In 2007 Abbas dissolved the Hamas-led unity government, of which Haniyeh was prime minister, and appointed Salam Fayyad in his place, a move that was almost certainly illegal under Palestinian Basic Law and designed to ensure the disunity and weakness that Israel so badly wanted to see.
Since the Palestinian Legislative Council never approved Fayyad’s appointment, many Palestinians regard Haniyeh as the caretaker prime minister, although his authority, as a result of Abbas’s treachery, is now confined to Gaza. In all probability Fayyad has no more legitimacy than Abbas.
When he took up the post of president, Abbas would have sworn this solemn oath:
I swear to God almighty to be faithful to the homeland and to its sacred places, and to the people and its national heritage, and to respect the constitutional system and the law, and to safeguard the interests of the Palestinian people completely, as God is my witness.
We’ve seen how he respects his country’s constitutional system. He was further undone by the Wikileaks suggestions that the Israeli government “consulted with Egypt and Fatah prior to Operation Cast Lead, asking if they were willing to assume control of Gaza once Israel defeated Hamas”.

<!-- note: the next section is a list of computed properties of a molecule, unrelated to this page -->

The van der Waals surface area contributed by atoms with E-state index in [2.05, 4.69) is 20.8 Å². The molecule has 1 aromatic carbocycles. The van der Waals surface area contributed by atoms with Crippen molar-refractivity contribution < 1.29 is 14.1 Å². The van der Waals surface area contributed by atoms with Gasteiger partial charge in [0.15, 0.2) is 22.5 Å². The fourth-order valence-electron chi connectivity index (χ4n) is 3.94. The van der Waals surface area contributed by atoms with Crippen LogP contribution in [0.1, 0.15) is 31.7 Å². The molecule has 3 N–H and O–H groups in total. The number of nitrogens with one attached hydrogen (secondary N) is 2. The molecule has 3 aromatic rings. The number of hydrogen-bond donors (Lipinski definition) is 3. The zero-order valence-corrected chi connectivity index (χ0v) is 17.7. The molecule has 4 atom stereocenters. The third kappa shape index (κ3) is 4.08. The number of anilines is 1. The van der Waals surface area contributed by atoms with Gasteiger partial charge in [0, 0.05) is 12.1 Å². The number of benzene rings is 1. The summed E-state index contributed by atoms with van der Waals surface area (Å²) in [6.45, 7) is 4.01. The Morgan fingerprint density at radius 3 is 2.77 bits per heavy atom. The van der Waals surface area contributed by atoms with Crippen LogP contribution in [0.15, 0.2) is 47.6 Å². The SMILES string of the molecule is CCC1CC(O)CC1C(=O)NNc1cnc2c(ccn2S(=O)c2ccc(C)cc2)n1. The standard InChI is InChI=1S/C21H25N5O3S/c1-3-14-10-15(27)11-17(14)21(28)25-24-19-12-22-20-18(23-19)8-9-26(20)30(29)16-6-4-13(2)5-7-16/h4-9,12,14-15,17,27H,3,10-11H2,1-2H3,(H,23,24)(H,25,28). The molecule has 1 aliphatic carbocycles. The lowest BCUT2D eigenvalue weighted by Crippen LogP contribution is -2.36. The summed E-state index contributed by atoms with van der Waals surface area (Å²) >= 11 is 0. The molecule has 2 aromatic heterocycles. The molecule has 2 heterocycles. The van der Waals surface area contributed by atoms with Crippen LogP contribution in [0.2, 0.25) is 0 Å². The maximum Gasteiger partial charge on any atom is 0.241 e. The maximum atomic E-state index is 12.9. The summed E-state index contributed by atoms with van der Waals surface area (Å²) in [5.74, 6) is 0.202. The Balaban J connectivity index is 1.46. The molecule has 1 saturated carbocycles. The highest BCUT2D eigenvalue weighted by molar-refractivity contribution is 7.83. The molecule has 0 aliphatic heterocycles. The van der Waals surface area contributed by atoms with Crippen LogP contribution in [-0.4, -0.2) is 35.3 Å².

Relinquishing the right of return
And only a few days ago Abbas was safeguarding the interests of the Palestinian people by announcing on Israeli TV, of all places:
Palestine now for me is ’67 borders, with East Jerusalem as its capital. This is now and forever… This is Palestine for me. I am [a] refugee, but I am living in Ramallah. I believe that [the] West Bank and Gaza is Palestine and the other parts [are] Israel.
In other words, he relinquishes the Palestinian refugees’ right to return to their lands and homes and even surrenders his own right to return to his birth town Safad, which is now a district in northern Israel.
“We don’t want to use terror,” he says.
Agreed. Perish the thought.